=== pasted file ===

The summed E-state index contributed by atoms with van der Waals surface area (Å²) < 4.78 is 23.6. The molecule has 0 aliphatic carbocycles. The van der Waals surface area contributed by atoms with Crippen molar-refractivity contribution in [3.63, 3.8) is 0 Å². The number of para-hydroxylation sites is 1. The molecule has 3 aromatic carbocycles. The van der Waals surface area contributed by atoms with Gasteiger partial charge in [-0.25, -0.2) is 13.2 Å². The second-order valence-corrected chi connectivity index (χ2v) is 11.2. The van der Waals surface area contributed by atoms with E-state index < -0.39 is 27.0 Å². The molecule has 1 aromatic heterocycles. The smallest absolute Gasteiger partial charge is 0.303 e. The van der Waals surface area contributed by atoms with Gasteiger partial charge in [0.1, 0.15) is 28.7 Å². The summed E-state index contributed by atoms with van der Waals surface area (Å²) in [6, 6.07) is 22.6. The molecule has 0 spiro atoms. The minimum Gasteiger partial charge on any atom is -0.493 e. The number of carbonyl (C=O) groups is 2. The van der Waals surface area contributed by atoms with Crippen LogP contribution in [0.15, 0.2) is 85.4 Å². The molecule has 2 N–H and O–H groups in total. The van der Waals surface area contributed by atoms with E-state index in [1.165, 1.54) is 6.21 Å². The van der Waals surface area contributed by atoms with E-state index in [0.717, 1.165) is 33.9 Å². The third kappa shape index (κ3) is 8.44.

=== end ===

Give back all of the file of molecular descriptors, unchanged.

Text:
The summed E-state index contributed by atoms with van der Waals surface area (Å²) < 4.78 is 23.6. The molecule has 0 aliphatic carbocycles. The van der Waals surface area contributed by atoms with Crippen molar-refractivity contribution in [3.63, 3.8) is 0 Å². The number of para-hydroxylation sites is 1. The molecule has 3 aromatic carbocycles. The van der Waals surface area contributed by atoms with Gasteiger partial charge in [-0.25, -0.2) is 13.2 Å². The second-order valence-corrected chi connectivity index (χ2v) is 11.2. The van der Waals surface area contributed by atoms with E-state index < -0.39 is 27.0 Å². The molecule has 1 aromatic heterocycles. The smallest absolute Gasteiger partial charge is 0.303 e. The van der Waals surface area contributed by atoms with Gasteiger partial charge in [0.1, 0.15) is 28.7 Å². The summed E-state index contributed by atoms with van der Waals surface area (Å²) in [6, 6.07) is 22.6. The molecule has 0 spiro atoms. The minimum Gasteiger partial charge on any atom is -0.493 e. The number of carbonyl (C=O) groups is 2. The van der Waals surface area contributed by atoms with Crippen LogP contribution in [0.15, 0.2) is 85.4 Å². The molecule has 2 N–H and O–H groups in total. The van der Waals surface area contributed by atoms with E-state index in [1.165, 1.54) is 6.21 Å². The van der Waals surface area contributed by atoms with E-state index in [0.717, 1.165) is 33.9 Å². The third kappa shape index (κ3) is 8.44.